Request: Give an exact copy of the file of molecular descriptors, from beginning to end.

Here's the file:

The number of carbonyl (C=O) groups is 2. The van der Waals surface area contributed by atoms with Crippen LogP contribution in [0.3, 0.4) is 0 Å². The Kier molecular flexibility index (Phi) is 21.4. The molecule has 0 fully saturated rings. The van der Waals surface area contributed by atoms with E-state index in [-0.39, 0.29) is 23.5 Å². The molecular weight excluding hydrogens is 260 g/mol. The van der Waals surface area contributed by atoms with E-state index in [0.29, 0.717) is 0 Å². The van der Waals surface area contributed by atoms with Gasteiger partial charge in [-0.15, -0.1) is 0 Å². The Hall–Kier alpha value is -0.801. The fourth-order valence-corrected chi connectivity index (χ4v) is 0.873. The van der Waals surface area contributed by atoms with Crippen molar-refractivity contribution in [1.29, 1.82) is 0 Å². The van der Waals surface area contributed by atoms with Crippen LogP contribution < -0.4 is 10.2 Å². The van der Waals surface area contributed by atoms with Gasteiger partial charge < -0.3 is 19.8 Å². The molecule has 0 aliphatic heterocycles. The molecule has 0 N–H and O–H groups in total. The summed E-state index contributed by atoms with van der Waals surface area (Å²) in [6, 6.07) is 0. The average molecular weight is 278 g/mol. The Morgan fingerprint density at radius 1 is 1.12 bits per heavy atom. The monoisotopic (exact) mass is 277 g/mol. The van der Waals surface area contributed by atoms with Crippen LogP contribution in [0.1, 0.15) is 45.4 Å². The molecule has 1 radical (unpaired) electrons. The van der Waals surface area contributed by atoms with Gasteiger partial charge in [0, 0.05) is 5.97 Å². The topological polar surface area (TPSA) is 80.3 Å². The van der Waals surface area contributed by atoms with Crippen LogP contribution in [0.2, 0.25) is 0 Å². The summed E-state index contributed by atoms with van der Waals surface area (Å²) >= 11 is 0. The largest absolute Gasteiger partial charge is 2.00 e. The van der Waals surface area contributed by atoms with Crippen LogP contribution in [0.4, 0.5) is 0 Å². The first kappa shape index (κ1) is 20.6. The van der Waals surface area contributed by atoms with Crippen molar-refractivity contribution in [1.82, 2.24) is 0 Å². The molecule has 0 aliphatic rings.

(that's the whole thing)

The number of carbonyl (C=O) groups is 2. The van der Waals surface area contributed by atoms with Crippen LogP contribution in [0.3, 0.4) is 0 Å². The Kier molecular flexibility index (Phi) is 21.4. The molecule has 0 fully saturated rings. The van der Waals surface area contributed by atoms with E-state index in [-0.39, 0.29) is 23.5 Å². The molecular weight excluding hydrogens is 260 g/mol. The van der Waals surface area contributed by atoms with E-state index in [0.29, 0.717) is 0 Å². The van der Waals surface area contributed by atoms with Gasteiger partial charge in [-0.15, -0.1) is 0 Å². The Hall–Kier alpha value is -0.801. The fourth-order valence-corrected chi connectivity index (χ4v) is 0.873. The van der Waals surface area contributed by atoms with Crippen molar-refractivity contribution in [1.29, 1.82) is 0 Å². The van der Waals surface area contributed by atoms with Crippen LogP contribution < -0.4 is 10.2 Å². The van der Waals surface area contributed by atoms with Gasteiger partial charge < -0.3 is 19.8 Å². The molecule has 0 aliphatic heterocycles. The molecule has 0 N–H and O–H groups in total. The summed E-state index contributed by atoms with van der Waals surface area (Å²) in [6, 6.07) is 0. The average molecular weight is 278 g/mol. The Morgan fingerprint density at radius 1 is 1.12 bits per heavy atom. The monoisotopic (exact) mass is 277 g/mol. The van der Waals surface area contributed by atoms with Crippen LogP contribution in [0.1, 0.15) is 45.4 Å². The molecule has 1 radical (unpaired) electrons. The van der Waals surface area contributed by atoms with Gasteiger partial charge in [0, 0.05) is 5.97 Å². The topological polar surface area (TPSA) is 80.3 Å². The van der Waals surface area contributed by atoms with Crippen LogP contribution in [0.2, 0.25) is 0 Å². The summed E-state index contributed by atoms with van der Waals surface area (Å²) >= 11 is 0. The largest absolute Gasteiger partial charge is 2.00 e. The van der Waals surface area contributed by atoms with Crippen LogP contribution in [0.4, 0.5) is 0 Å². The first kappa shape index (κ1) is 20.6. The van der Waals surface area contributed by atoms with Crippen molar-refractivity contribution in [1.82, 2.24) is 0 Å². The molecule has 0 aliphatic rings.